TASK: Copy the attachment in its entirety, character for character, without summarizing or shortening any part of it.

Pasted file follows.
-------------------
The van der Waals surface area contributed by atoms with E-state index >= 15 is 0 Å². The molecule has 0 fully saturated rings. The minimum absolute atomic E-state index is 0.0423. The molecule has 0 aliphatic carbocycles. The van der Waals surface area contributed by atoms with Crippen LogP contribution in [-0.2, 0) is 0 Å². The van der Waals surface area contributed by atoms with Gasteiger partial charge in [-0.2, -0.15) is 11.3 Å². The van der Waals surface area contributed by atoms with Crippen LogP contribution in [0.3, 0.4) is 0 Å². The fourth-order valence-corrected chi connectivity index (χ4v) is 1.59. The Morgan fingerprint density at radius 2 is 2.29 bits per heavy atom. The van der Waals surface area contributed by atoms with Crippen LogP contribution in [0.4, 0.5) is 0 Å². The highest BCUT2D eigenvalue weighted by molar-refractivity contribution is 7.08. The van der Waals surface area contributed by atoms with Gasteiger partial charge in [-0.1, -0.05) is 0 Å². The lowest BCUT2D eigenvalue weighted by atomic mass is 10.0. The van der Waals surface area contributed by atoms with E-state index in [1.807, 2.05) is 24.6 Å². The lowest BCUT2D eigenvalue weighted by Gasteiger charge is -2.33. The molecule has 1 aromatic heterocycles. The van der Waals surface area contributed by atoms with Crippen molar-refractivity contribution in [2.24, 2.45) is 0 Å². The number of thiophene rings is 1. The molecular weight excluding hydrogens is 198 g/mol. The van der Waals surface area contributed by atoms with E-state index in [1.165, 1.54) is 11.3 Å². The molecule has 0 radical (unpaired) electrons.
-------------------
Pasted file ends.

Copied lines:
The van der Waals surface area contributed by atoms with E-state index >= 15 is 0 Å². The molecule has 0 fully saturated rings. The minimum absolute atomic E-state index is 0.0423. The molecule has 0 aliphatic carbocycles. The van der Waals surface area contributed by atoms with Crippen LogP contribution in [-0.2, 0) is 0 Å². The van der Waals surface area contributed by atoms with Gasteiger partial charge in [-0.2, -0.15) is 11.3 Å². The van der Waals surface area contributed by atoms with Crippen LogP contribution in [0.3, 0.4) is 0 Å². The fourth-order valence-corrected chi connectivity index (χ4v) is 1.59. The Morgan fingerprint density at radius 2 is 2.29 bits per heavy atom. The van der Waals surface area contributed by atoms with Crippen LogP contribution in [0.4, 0.5) is 0 Å². The highest BCUT2D eigenvalue weighted by molar-refractivity contribution is 7.08. The van der Waals surface area contributed by atoms with Gasteiger partial charge in [-0.1, -0.05) is 0 Å². The lowest BCUT2D eigenvalue weighted by atomic mass is 10.0. The van der Waals surface area contributed by atoms with E-state index in [1.807, 2.05) is 24.6 Å². The lowest BCUT2D eigenvalue weighted by Gasteiger charge is -2.33. The molecule has 1 aromatic heterocycles. The van der Waals surface area contributed by atoms with Crippen molar-refractivity contribution in [2.24, 2.45) is 0 Å². The number of thiophene rings is 1. The molecular weight excluding hydrogens is 198 g/mol. The van der Waals surface area contributed by atoms with E-state index in [1.165, 1.54) is 11.3 Å². The molecule has 0 radical (unpaired) electrons.